NIH-funded Look AHEAD Study Produced Important Data, Though Not Its Main Focus.
An intervention study funded by the National Institutes of Health (NIH) at the University of Tennessee Health Science Center (UTHSC) has been cut short but still yielded important data. The study, targeted at determining cardiovascular benefits of weight loss in people with Type 2 diabetes, started in 1999 and was scheduled to run through 2014.
The original goal was to find a direct correlation between weight loss and its effects preventing heart attack and strokes in people with long-standing Type 2 diabetes. The NIH discontinued the study early because this correlation could not be shown; however, study participants realized weight loss that resulted in other significant health benefits — lower blood pressure, decreased blood sugar and reductions in cholesterol. Called Look AHEAD (Action for Health in Diabetes), the study included 5,145 people in 16 health centers across the United States. Half of all participants received intensive lifestyle intervention, while the other half followed a general program of diabetes support and education. More than 330 participants enrolled in the study through the UTHSC Department of Preventive Medicine with Karen C. Johnson, MD, MPH, and through the Division of Endocrinology with Abbas Kitabchi, MD, PhD, in Memphis.
“Even though the intervention didn’t reduce cardiovascular events, Look AHEAD showed other important health benefits,” explained Dr. Johnson, who was one of two primary investigators in the study at UTHSC. “People who received the intervention had an improved quality of life. Some people in the study needed less diabetes medication, and decreased sleep apnea, and the weight loss helped almost all of them maintain mobility.”
Few, if any, studies of this size and duration have had comparable success in achieving and maintaining weight loss. Participants in the intervention group lost an average of more than 8 percent of their initial body weight after one year of intervention. They maintained an average weight loss of nearly 5 percent of their body weight after four years, an amount of weight loss that experts recommend to improve health, while the other group, without the intervention, lost 1 percent of their body weight.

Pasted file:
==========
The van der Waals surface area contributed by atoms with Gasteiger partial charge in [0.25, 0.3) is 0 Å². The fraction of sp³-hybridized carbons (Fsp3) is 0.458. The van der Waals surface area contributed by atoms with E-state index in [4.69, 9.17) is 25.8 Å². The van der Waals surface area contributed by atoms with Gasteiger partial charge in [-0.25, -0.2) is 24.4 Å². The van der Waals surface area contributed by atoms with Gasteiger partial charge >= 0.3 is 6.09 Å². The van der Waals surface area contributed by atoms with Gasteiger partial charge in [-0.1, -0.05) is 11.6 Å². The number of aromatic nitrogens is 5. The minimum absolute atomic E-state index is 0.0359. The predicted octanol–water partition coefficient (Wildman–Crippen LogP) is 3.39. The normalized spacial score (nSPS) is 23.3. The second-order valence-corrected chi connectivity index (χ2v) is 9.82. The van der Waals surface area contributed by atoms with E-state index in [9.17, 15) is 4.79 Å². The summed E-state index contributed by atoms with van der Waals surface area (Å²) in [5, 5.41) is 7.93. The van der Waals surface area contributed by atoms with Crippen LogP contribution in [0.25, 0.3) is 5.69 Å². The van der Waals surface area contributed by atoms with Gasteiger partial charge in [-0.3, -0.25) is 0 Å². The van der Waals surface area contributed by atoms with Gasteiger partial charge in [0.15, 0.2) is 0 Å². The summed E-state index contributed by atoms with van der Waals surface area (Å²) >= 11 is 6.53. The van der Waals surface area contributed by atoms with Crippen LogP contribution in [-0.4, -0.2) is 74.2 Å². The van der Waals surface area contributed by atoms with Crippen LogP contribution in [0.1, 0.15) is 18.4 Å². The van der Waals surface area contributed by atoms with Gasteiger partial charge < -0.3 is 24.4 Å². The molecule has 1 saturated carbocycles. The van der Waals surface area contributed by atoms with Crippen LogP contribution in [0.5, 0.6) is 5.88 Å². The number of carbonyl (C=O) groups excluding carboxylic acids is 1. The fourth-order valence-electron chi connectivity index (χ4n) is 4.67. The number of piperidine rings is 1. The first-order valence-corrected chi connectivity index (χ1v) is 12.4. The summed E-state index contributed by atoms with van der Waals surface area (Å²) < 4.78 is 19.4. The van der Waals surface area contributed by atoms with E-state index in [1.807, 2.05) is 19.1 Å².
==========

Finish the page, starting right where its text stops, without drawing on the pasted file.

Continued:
“The intervention group did not have fewer cardiovascular events than the group receiving general diabetes support and education, but one positive factor we saw was that both groups had a low number of cardiovascular events compared to previous studies of people with diabetes,” said Mary Evans, PhD director of Special Projects in Nutrition, Obesity, and Digestive Diseases within the NIH’s National Institute of Diabetes and Digestive and Kidney Diseases (NIDDK), the study’s primary sponsor.
Though officials at NIDDK recommended stopping the intensive lifestyle intervention because they felt there was little chance of finding a difference in cardiovascular events between the groups, investigators were encouraged to continue following all Look AHEAD participants to identify longer-term effects of the intervention. Data is currently being analyzed to fully understand the cardiovascular disease results. Investigators are preparing a report of the findings for a peer-reviewed publication.
In addition to the NIDDK, other NIH support for Look AHEAD comes from the National Heart, Lung, and Blood Institute; the National Institute of Nursing Research; the Office of Research on Women’s Health; and the National Center for Minority Health and Health Disparities. The Indian Health Service and the Centers for Disease Control and Prevention also provided support.
Find more information about the Look AHEAD trial (NCT00017953), including a list of current publications, visit www.lookaheadtrial.org. For a list of centers enrolling patients for diabetes or obesity trials, search for keywords “diabetes” or “obesity” at www.clinicaltrials.gov.